This traditional Saint Honore cake recipe makes a popular dessert cake for birthdays and for celebrating joyous occasions. It's caramel covered pastry balls create a crown-like decoration, giving it a unique appearance. Bake this spectacular celebration cake for your next party and impress your guests. It's like no other cake!
Miss Parloa's New Cook Book (1882)
Puff paste is needed for this traditional St. Honore Cake recipe. A vintage Soyer's puff paste recipe is available elsewhere on this site, if you want your cake to be 100% homemade and historically accurate, or any commercial puff paste can be used in a pinch with excellent results.
Make a paste the same as for eclairs: Put one cupful of boiling water and half a cupful of butter in a large saucepan, and when it boils up, turn in one pint of flour. Beat well with the vegetable masher. When perfectly smooth, and velvety to the touch, remove from the fire. Break five eggs into a bowl. When the paste is nearly cold, beat the eggs into it with the hand thoroughly. Only a small part of the eggs should be added at a time.
Butter three pie plates. Roll puff or chopped paste very thin, and cover the three plates with it. Cut off the puff paste about an inch from the edge all round the plates. Spread a thin layer of the cooked eclair paste over the puff paste.
Put a tube, measuring about half an inch in diameter, in a pastry bag. Turn the remainder of the eclair paste into the bag and press it through the tube onto the edges of the plates, where the puff paste has been cut off. Care must be taken to have the border of equal thickness all round the plates. With a fork, prick holes in the puff paste in the center of the plate. Bake half an hour in a moderate oven.
When the plates have been put in the oven, make what paste is left in the bag into balls about half the size of an American walnut. There will be enough for three dozen. Drop them into a pan that has been buttered lightly, and bake fifteen or twenty minutes.
While they are baking, put half a cupful of water and half a cupful of granulated sugar in a small saucepan, and boil twenty-five minutes. When the little balls and the paste in the plate is done, take the balls on the point of a skewer or large needle, dip them in the syrup and place them on the border of paste (the syrup will hold them), about two inches apart.
A word of caution just here: Do not stir the syrup, as that will make it grain, and, of course, spoil it. A good plan is to pour part of the syrup into a small cup, which place in hot water. That remaining in the saucepan should be kept hot, but it should not boil, until needed.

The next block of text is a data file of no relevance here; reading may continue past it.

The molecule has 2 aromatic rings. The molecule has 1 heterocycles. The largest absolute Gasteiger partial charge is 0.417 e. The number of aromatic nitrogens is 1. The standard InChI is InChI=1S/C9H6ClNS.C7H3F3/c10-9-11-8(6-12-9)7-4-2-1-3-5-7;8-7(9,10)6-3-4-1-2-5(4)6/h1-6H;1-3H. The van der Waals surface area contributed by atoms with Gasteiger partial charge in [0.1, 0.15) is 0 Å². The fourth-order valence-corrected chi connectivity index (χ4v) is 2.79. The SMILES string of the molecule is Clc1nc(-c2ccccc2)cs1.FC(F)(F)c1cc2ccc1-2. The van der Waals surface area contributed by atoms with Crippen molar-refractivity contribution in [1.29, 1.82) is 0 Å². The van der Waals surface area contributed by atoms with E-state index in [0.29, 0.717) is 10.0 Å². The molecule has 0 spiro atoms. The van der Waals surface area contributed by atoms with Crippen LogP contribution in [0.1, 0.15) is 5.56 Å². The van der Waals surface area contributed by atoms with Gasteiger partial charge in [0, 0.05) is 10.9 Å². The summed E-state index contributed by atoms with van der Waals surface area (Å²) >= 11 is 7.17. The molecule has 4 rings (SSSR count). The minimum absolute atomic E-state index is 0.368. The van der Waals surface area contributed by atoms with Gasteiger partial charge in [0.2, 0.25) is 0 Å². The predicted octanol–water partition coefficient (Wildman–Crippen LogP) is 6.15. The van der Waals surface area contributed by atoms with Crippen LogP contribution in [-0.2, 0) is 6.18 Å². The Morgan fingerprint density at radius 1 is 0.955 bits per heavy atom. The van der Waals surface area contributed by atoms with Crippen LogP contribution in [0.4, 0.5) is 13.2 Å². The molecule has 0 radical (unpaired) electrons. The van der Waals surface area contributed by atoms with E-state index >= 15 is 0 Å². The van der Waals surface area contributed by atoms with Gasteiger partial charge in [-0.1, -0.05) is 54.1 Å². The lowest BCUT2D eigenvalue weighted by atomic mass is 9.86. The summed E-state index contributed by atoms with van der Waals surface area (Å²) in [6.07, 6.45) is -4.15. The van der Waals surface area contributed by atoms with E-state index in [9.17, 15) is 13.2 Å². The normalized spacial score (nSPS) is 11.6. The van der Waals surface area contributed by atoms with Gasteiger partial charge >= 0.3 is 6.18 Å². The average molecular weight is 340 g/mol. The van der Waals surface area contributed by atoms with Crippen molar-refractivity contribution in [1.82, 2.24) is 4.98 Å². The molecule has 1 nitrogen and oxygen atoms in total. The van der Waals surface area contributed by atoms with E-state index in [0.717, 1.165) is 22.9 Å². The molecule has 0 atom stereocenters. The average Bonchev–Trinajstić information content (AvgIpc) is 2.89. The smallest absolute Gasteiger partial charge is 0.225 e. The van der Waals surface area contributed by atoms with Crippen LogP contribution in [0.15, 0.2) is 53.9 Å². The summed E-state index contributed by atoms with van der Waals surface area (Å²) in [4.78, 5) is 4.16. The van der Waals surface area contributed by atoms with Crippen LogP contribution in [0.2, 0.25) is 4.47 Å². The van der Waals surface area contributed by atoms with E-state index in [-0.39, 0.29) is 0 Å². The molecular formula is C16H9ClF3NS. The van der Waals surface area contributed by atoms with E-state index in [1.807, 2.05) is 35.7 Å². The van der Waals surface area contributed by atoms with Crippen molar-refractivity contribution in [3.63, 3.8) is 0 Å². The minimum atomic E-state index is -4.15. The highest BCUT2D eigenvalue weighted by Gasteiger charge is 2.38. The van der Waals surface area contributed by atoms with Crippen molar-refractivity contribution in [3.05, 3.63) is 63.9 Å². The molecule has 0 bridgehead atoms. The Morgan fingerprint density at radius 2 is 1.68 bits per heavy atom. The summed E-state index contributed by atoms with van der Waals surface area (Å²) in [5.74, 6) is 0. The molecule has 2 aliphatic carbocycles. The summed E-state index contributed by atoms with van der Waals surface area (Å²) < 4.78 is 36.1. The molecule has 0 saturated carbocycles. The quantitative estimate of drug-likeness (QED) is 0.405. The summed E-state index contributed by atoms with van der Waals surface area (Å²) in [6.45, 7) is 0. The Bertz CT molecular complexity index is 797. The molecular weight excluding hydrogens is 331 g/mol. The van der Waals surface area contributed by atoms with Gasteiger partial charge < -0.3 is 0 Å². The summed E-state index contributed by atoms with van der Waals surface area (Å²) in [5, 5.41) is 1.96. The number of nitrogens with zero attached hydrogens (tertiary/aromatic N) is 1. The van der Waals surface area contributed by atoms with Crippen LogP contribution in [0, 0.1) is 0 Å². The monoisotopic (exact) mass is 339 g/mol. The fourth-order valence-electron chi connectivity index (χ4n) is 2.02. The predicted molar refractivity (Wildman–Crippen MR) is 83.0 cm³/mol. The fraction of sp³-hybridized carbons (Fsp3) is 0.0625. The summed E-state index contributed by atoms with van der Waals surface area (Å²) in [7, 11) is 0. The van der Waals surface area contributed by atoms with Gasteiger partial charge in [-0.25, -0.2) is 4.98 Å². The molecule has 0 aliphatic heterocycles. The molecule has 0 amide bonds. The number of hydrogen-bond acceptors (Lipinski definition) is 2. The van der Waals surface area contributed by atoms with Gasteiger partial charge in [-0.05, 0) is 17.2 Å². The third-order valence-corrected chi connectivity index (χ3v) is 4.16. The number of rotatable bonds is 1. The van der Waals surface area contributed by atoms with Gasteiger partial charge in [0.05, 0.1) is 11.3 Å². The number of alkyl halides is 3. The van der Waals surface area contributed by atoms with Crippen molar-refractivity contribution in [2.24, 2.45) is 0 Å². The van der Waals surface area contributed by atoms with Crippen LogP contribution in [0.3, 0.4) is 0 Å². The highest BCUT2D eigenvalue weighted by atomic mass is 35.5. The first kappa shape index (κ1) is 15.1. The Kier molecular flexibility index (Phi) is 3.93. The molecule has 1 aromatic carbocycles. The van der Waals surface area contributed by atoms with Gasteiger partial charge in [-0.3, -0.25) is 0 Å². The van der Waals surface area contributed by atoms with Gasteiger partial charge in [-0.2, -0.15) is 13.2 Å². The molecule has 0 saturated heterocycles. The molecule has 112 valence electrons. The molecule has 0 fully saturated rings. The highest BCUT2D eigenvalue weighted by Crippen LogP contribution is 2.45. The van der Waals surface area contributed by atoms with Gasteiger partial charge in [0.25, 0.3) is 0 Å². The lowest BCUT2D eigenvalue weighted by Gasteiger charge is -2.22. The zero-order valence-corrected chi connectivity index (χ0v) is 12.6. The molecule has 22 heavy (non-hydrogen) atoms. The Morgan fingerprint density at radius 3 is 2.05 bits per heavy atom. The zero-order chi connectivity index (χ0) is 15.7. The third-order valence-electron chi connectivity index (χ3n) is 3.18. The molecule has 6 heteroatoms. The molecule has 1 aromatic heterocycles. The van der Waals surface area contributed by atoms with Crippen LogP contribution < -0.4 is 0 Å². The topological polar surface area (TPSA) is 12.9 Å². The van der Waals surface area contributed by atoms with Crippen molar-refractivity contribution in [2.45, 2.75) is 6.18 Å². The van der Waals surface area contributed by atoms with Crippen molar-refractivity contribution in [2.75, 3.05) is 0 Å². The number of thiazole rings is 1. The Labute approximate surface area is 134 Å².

When all the balls have been used, dip four dozen French candied cherries in the syrup, and stick them between the balls. Reserve about fifteen cherries, with which to garnish the centers of the cakes.
Whip one pint and a half of cream to a froth. Soak half a package of gelatin in half a cupful of milk for two hours. Pour on this half a cupful of boiling milk. Place the pan of whipped cream in another of ice water, and sprinkle over it two-thirds of a cupful of sugar and nearly a teaspoonful of vanilla flavor. Strain the gelatin on this, and stir gently from the bottom until it begins to thicken.
When the whipped cream mixture will just pour, fill the three plates with it, and set them in the ice chest for half an hour. Garnish the top with the remaining cherries, and serve.
This Saint Honore cake recipe makes an excellent dish for dessert or party suppers. Guests always admire its spectacular appearance and rich creamy taste.
Paris pastry chef Chiboust invented the Gateau Saint Honore in 1846, and it immediately came to symbolize the high standards in French pastry making. It's also known as the "Ball Cake" because of the little caramel covered pastry balls surrounding the top of the cake to form a crown-like decoration.
Despite its somewhat lengthy preparation time, you'll find it's still a straightforward cake to make, and the spectacular results are worth the extra time and effort needed. Simply follow the original recipe step by step, and it should turn out okay.
The authentic Saint Honore cake recipe above was first published in 1882, less than 40 years after its invention. The cake with its rich flaky texture and filling is unlike some modern-day versions that are made from modified recipes for the sake of convenience. This is the real Gateau!
The ornately decorated Gateau St. Honore is named for Saint Honoratus,
the seventh-century Bishop of Amiens, and the French patron saint of
pastry chefs and bakers. It's a truly spectacular dessert cake to serve
on very special occasions, and it makes a memorable birthday cake as its
appearance is really quite festive.